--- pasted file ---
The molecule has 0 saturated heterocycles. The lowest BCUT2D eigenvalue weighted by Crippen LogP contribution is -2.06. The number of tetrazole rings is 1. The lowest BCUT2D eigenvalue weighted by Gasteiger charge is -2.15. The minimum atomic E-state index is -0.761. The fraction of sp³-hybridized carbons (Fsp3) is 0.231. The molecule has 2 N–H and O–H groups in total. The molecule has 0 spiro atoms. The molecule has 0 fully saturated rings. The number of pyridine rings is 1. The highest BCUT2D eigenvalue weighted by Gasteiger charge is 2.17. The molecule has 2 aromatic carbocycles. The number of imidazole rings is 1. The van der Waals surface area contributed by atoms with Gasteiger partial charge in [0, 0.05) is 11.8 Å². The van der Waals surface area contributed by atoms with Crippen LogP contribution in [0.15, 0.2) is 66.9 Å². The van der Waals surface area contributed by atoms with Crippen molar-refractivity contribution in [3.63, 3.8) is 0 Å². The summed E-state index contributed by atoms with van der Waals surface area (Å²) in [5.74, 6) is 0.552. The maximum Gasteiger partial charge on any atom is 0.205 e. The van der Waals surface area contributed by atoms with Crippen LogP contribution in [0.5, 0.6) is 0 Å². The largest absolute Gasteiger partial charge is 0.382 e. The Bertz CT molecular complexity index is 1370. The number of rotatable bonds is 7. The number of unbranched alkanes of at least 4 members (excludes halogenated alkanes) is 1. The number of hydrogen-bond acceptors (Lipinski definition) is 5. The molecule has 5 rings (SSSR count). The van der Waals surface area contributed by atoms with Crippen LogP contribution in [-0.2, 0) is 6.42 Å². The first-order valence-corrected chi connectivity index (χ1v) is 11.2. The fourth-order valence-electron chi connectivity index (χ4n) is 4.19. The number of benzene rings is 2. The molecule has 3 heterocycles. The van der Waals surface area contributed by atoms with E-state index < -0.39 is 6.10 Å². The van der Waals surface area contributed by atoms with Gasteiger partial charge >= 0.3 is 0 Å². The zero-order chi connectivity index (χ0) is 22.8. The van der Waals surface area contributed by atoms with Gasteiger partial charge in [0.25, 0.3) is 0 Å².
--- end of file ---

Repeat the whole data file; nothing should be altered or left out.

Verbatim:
The molecule has 0 saturated heterocycles. The lowest BCUT2D eigenvalue weighted by Crippen LogP contribution is -2.06. The number of tetrazole rings is 1. The lowest BCUT2D eigenvalue weighted by Gasteiger charge is -2.15. The minimum atomic E-state index is -0.761. The fraction of sp³-hybridized carbons (Fsp3) is 0.231. The molecule has 2 N–H and O–H groups in total. The molecule has 0 spiro atoms. The molecule has 0 fully saturated rings. The number of pyridine rings is 1. The highest BCUT2D eigenvalue weighted by Gasteiger charge is 2.17. The molecule has 2 aromatic carbocycles. The number of imidazole rings is 1. The van der Waals surface area contributed by atoms with Gasteiger partial charge in [0, 0.05) is 11.8 Å². The van der Waals surface area contributed by atoms with Crippen LogP contribution in [0.15, 0.2) is 66.9 Å². The van der Waals surface area contributed by atoms with Crippen molar-refractivity contribution in [3.63, 3.8) is 0 Å². The summed E-state index contributed by atoms with van der Waals surface area (Å²) in [5.74, 6) is 0.552. The maximum Gasteiger partial charge on any atom is 0.205 e. The van der Waals surface area contributed by atoms with Crippen LogP contribution in [0.5, 0.6) is 0 Å². The largest absolute Gasteiger partial charge is 0.382 e. The Bertz CT molecular complexity index is 1370. The number of rotatable bonds is 7. The number of unbranched alkanes of at least 4 members (excludes halogenated alkanes) is 1. The number of hydrogen-bond acceptors (Lipinski definition) is 5. The molecule has 5 rings (SSSR count). The van der Waals surface area contributed by atoms with Crippen LogP contribution in [-0.2, 0) is 6.42 Å². The first-order valence-corrected chi connectivity index (χ1v) is 11.2. The fourth-order valence-electron chi connectivity index (χ4n) is 4.19. The number of benzene rings is 2. The molecule has 3 heterocycles. The van der Waals surface area contributed by atoms with E-state index < -0.39 is 6.10 Å². The van der Waals surface area contributed by atoms with Gasteiger partial charge >= 0.3 is 0 Å². The zero-order chi connectivity index (χ0) is 22.8. The van der Waals surface area contributed by atoms with Gasteiger partial charge in [0.25, 0.3) is 0 Å².